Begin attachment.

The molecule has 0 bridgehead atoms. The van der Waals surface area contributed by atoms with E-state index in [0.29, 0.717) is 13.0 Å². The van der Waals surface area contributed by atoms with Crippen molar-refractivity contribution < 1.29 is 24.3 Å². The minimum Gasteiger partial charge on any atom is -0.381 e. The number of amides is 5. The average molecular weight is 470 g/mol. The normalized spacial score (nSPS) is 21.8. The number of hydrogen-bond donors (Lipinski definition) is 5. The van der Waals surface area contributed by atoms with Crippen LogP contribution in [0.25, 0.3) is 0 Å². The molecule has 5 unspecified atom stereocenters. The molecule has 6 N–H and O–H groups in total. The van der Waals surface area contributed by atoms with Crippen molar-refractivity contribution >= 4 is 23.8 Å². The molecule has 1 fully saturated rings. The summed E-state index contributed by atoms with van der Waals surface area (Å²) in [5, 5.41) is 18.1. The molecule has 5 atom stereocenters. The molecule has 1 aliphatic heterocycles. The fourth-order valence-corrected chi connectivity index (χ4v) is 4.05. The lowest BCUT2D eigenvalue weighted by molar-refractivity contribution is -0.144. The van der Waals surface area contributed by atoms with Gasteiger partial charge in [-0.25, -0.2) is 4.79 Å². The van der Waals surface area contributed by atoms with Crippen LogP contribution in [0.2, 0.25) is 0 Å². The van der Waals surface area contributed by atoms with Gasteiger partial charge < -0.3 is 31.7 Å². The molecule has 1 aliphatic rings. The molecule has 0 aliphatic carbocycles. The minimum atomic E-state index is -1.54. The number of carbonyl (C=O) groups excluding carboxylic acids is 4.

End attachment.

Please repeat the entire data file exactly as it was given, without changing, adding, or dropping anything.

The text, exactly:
The molecule has 0 bridgehead atoms. The van der Waals surface area contributed by atoms with E-state index in [0.29, 0.717) is 13.0 Å². The van der Waals surface area contributed by atoms with Crippen molar-refractivity contribution < 1.29 is 24.3 Å². The minimum Gasteiger partial charge on any atom is -0.381 e. The number of amides is 5. The average molecular weight is 470 g/mol. The normalized spacial score (nSPS) is 21.8. The number of hydrogen-bond donors (Lipinski definition) is 5. The van der Waals surface area contributed by atoms with Crippen LogP contribution in [0.25, 0.3) is 0 Å². The molecule has 5 unspecified atom stereocenters. The molecule has 6 N–H and O–H groups in total. The van der Waals surface area contributed by atoms with Crippen molar-refractivity contribution >= 4 is 23.8 Å². The molecule has 1 fully saturated rings. The summed E-state index contributed by atoms with van der Waals surface area (Å²) in [5, 5.41) is 18.1. The molecule has 5 atom stereocenters. The molecule has 1 aliphatic heterocycles. The fourth-order valence-corrected chi connectivity index (χ4v) is 4.05. The lowest BCUT2D eigenvalue weighted by molar-refractivity contribution is -0.144. The van der Waals surface area contributed by atoms with Gasteiger partial charge in [-0.25, -0.2) is 4.79 Å². The van der Waals surface area contributed by atoms with Crippen LogP contribution in [0.2, 0.25) is 0 Å². The van der Waals surface area contributed by atoms with Gasteiger partial charge < -0.3 is 31.7 Å². The molecule has 1 aliphatic rings. The molecule has 0 aliphatic carbocycles. The minimum atomic E-state index is -1.54. The number of carbonyl (C=O) groups excluding carboxylic acids is 4.